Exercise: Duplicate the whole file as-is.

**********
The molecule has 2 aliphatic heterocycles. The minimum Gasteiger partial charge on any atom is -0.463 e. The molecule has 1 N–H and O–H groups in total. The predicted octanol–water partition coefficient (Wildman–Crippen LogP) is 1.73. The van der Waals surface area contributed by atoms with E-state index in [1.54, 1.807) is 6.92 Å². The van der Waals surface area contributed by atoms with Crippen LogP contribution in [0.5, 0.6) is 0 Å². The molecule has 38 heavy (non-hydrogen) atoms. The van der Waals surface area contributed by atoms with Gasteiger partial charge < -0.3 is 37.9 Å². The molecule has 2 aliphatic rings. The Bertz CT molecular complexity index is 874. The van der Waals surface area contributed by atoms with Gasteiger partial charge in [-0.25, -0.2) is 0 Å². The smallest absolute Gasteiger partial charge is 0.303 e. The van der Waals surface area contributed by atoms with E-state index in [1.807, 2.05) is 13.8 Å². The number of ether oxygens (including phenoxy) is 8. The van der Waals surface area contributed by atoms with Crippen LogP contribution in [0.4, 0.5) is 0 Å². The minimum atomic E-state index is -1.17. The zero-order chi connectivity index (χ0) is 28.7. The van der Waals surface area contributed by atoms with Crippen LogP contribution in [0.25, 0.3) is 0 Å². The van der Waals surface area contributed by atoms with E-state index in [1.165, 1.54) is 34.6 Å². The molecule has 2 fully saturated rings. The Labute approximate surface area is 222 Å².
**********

The molecule has 2 aliphatic heterocycles. The minimum Gasteiger partial charge on any atom is -0.463 e. The molecule has 1 N–H and O–H groups in total. The predicted octanol–water partition coefficient (Wildman–Crippen LogP) is 1.73. The van der Waals surface area contributed by atoms with E-state index in [1.54, 1.807) is 6.92 Å². The van der Waals surface area contributed by atoms with Crippen LogP contribution in [0.5, 0.6) is 0 Å². The molecule has 38 heavy (non-hydrogen) atoms. The van der Waals surface area contributed by atoms with Gasteiger partial charge < -0.3 is 37.9 Å². The molecule has 2 aliphatic rings. The Bertz CT molecular complexity index is 874. The van der Waals surface area contributed by atoms with Gasteiger partial charge in [-0.25, -0.2) is 0 Å². The smallest absolute Gasteiger partial charge is 0.303 e. The van der Waals surface area contributed by atoms with E-state index in [1.807, 2.05) is 13.8 Å². The number of ether oxygens (including phenoxy) is 8. The van der Waals surface area contributed by atoms with Crippen LogP contribution in [0.4, 0.5) is 0 Å². The minimum atomic E-state index is -1.17. The zero-order chi connectivity index (χ0) is 28.7. The van der Waals surface area contributed by atoms with Crippen LogP contribution in [0.25, 0.3) is 0 Å². The van der Waals surface area contributed by atoms with E-state index in [1.165, 1.54) is 34.6 Å². The molecule has 2 fully saturated rings. The Labute approximate surface area is 222 Å².